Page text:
Pakistan may not play England at cricket this century because bad
feeling runs so deep over ball tampering allegations, according to
former Pakistan captain Imran Khan. The ball tampering libel case
between Safraz Nawaz and Allan Lamb has driven cricketing relations
between the two countries to an all time low. The two countries were
due to play two Test series in the next seven years, but the Sunday
Telegraph quoted Imran as saying that "nothing has been organised."
Imran said no match was likely "this century."
Safraz, a former Pakistani Test fast bowler, sued Lamb after the
former England batsman claimed in a newspaper article that Safraz had
told him about ball tampering techniques. The court hearing ended on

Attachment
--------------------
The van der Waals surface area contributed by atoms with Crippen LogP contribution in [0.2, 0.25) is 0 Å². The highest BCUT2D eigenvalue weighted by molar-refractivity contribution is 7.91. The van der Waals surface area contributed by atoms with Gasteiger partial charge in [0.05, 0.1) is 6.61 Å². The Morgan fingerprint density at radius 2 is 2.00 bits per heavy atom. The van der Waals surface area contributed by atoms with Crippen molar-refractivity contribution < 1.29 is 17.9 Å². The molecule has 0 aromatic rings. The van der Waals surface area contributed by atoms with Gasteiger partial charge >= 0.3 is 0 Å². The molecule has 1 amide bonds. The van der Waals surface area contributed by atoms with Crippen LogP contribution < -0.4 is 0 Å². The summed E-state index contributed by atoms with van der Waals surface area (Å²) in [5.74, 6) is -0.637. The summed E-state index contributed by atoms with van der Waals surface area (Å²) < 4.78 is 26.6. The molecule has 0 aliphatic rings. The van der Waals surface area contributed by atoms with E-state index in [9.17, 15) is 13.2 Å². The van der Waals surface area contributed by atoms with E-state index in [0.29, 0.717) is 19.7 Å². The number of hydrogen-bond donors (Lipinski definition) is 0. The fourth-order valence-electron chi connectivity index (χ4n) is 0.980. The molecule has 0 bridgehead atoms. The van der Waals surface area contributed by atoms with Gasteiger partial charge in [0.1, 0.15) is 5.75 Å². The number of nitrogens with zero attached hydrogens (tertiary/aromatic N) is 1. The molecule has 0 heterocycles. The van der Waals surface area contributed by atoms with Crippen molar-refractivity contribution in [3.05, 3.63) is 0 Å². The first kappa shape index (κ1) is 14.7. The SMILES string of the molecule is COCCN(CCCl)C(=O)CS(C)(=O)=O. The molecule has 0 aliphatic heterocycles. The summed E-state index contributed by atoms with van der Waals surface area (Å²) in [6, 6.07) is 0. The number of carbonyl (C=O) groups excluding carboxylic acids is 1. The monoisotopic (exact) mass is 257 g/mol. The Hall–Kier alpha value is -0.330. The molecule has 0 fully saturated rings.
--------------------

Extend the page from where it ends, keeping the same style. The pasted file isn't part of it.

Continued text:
the fourth day last week when Sarfraz withdrew his libel allegations.
But the suggestion that Safraz passed on "ball tampering" techniques
to the new generation of fast bowlers who have made Pakistan one-day
world champions and one of the most feared Test nations has increased
ill-feeling against English cricketers, the Telegraph said.
Ehsan Mani, who represents Pakistan on the International Cricket
Council, and who was present at the libel hearings, said
Pakistan-England Tests were not threatened. "We have long cricketing
links with England. Pakistan has not invited England -- we are busy
till 1996 -- but if England invite us we would welcome the
invitation," he was quoted as saying. The Telegraph said though that
no invitation was likely to be made until the ball tampering
controversy was settled. It added that this was likely to take "many
It has been alleged that deliberately scuffing one side of the ball
and polishing the other side with sweat helped Pakistan bowlers obtain
an unfair advantage during their 1992 series against England. The
names of current star bowlers Wasim Akram, Waqar Younis and Aquib
Javed were all mentioned in the Safraz-Lamb libel hearings. Wasim
Akram was said to have denied "learning anything" from Safraz and felt
very angry about the allegations.